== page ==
Medal entitlement of Lieutenant David McKelvie:


Military Cross

1914 Star

British War Medal

Victory Medal & Oak leaf spray (emblem for MiD)



William Russell Paterson

Military Cross & Twice Mentioned in Dispatches

Rev. William Russell Paterson, M.A.

Army Chaplains Department

attached 12th Field Hospital, 5th Cav Brigade


MiD. (LG 01/01/1916)


MC. (LG 27/01/1917)

For conspicuous gallantry and devotion to duty. When several casualties were caused by shell fire on a road, he at once assisted in removing the wounded and dressing their wounds. Whilst he was doing so a further burst of shelling wounded two more men, and by his promptness in dealing with the situation he prevented further casualties. He saved at least one life, and showed splendid devotion to duty and self-sacrifice.


MiD. (LG 24/12/1917)



The Rev W R Paterson was a minister at Armadale U F Church for 12 years before accepting a commission as Army Chaplain to the Scots Greys, with who he had served as Chaplain during the South African War (see picture above), his first station being at the Curragh Camp, Ireland.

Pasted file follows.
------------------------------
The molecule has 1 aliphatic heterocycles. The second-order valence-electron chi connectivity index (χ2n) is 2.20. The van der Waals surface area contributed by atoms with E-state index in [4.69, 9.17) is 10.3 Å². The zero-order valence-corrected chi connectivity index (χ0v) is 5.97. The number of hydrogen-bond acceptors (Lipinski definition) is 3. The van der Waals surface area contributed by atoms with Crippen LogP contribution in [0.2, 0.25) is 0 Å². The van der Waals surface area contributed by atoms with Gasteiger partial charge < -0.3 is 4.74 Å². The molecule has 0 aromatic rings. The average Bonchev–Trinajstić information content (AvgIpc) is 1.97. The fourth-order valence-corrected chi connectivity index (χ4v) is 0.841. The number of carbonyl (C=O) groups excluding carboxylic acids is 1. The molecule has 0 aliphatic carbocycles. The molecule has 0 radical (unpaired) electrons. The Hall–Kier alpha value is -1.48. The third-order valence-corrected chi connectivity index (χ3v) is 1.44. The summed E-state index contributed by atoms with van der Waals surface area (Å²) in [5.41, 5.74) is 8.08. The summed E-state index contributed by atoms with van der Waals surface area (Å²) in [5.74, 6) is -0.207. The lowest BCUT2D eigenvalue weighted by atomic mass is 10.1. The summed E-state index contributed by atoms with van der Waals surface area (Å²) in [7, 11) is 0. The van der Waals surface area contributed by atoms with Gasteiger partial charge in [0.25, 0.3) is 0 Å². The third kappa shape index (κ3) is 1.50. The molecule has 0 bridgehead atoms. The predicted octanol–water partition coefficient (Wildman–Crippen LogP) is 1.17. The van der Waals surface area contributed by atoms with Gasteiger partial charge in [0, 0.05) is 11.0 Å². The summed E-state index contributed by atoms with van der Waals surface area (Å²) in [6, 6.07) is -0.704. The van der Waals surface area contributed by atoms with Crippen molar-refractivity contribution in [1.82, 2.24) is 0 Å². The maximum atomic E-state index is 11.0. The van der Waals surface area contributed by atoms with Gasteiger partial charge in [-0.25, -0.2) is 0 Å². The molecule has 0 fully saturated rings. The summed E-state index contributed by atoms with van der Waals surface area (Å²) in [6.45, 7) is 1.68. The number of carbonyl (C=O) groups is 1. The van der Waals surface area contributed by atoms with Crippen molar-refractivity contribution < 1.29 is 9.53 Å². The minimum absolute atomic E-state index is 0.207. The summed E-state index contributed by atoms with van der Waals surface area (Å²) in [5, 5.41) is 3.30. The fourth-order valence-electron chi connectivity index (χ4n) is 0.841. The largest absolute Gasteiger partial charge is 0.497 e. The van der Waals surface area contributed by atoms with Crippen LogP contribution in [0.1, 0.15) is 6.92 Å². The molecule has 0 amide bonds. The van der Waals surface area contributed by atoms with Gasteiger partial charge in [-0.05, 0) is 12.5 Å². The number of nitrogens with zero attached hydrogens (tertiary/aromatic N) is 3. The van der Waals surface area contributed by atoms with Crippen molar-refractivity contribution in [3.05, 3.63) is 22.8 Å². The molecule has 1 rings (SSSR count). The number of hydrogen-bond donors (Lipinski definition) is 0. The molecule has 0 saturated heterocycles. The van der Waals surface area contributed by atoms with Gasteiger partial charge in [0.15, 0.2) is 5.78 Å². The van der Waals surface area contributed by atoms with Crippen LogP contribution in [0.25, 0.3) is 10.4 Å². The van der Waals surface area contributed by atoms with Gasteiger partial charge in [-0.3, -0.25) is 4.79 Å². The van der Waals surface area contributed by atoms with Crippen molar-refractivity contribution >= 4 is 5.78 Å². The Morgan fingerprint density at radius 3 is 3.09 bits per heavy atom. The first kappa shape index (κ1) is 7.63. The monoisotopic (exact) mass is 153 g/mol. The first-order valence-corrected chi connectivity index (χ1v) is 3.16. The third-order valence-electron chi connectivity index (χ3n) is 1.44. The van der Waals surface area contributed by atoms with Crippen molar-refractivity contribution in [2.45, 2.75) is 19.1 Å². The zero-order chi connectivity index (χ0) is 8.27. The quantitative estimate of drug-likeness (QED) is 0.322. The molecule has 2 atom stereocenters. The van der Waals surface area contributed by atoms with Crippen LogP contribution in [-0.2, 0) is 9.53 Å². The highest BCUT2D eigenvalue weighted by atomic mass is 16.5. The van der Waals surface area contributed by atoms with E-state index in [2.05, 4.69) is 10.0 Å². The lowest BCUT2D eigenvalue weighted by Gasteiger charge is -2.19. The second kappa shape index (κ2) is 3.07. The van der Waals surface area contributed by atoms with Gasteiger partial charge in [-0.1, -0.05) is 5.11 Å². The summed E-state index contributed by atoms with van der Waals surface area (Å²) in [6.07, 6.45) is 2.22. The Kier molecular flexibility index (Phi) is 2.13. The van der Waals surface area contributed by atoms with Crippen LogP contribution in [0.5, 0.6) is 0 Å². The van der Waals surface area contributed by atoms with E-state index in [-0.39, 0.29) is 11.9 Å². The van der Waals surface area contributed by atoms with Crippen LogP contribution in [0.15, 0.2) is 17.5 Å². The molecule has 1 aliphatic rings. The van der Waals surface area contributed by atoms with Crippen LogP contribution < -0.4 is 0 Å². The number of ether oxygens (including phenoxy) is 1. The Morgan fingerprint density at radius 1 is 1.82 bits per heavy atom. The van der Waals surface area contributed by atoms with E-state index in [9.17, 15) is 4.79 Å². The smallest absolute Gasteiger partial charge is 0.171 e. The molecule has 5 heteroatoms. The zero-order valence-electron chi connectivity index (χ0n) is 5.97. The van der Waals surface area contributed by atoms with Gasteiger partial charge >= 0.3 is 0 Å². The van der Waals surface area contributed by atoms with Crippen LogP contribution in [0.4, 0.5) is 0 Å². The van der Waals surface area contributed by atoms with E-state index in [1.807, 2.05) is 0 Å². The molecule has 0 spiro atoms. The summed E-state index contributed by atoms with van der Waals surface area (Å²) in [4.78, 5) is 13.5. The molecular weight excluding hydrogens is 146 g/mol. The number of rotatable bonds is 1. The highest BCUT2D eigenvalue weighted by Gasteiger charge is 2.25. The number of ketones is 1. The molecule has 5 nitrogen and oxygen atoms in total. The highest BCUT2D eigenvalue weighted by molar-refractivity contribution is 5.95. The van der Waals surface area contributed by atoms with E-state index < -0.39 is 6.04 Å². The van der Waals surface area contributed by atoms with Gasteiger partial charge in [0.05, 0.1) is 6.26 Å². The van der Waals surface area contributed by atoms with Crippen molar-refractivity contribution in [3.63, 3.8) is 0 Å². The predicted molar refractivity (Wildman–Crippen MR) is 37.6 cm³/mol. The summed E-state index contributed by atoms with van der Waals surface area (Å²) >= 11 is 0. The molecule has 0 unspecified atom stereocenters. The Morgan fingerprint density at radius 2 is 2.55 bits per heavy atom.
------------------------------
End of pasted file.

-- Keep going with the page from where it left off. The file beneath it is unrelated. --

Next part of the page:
An earnest worker, Mr Paterson held strong views on the South African War, and when he volunteered his services as Chaplain, one of the greatest demonstrations ever seen in Armadale or given to a single man in the history of the town, was witnessed on the evening he left to embark for South Africa. He was conveyed to the Station by practically the whole of the townspeople, headed by the brass band. He made a stirring speech to the crowd at the station that raised their greatest enthusiasm. When the train moved off, the surging mass of people that surrounded the train to cheer Mr Paterson off was so great that the guard was unable to get into his van, and the train went off without him.


Rev Paterson carried the first message from Field Marshall Lord Roberts into Pretoria, and during the Great War he was mentioned twice in dispatches.



Medal entitlement of Chaplain William Paterson:


Military Cross

Queens South Africa Medal

1914 Star

British War Medal

Victory Medal & Oak leaf spray (emblem for MiD)